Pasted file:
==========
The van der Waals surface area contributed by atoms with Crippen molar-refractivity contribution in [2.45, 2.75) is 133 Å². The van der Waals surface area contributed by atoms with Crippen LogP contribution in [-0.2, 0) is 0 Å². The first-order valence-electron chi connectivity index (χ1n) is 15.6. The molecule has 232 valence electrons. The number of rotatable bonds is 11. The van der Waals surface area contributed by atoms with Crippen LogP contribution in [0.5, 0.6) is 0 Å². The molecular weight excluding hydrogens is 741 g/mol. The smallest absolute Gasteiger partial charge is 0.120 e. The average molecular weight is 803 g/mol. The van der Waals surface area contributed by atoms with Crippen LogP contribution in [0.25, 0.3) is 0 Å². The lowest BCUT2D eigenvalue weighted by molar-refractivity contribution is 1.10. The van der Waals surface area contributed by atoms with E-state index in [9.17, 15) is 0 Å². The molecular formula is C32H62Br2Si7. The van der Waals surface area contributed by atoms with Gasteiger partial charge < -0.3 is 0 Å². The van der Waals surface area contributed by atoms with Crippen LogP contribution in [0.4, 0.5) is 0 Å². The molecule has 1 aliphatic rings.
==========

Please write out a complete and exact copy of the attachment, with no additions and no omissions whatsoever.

The van der Waals surface area contributed by atoms with Crippen molar-refractivity contribution in [2.45, 2.75) is 133 Å². The van der Waals surface area contributed by atoms with Crippen LogP contribution in [-0.2, 0) is 0 Å². The first-order valence-electron chi connectivity index (χ1n) is 15.6. The molecule has 232 valence electrons. The number of rotatable bonds is 11. The van der Waals surface area contributed by atoms with Crippen LogP contribution in [0.5, 0.6) is 0 Å². The molecular weight excluding hydrogens is 741 g/mol. The smallest absolute Gasteiger partial charge is 0.120 e. The average molecular weight is 803 g/mol. The van der Waals surface area contributed by atoms with Crippen LogP contribution in [0.25, 0.3) is 0 Å². The lowest BCUT2D eigenvalue weighted by molar-refractivity contribution is 1.10. The van der Waals surface area contributed by atoms with E-state index in [9.17, 15) is 0 Å². The molecular formula is C32H62Br2Si7. The van der Waals surface area contributed by atoms with Gasteiger partial charge < -0.3 is 0 Å². The van der Waals surface area contributed by atoms with Crippen LogP contribution in [0.4, 0.5) is 0 Å². The molecule has 1 aliphatic rings.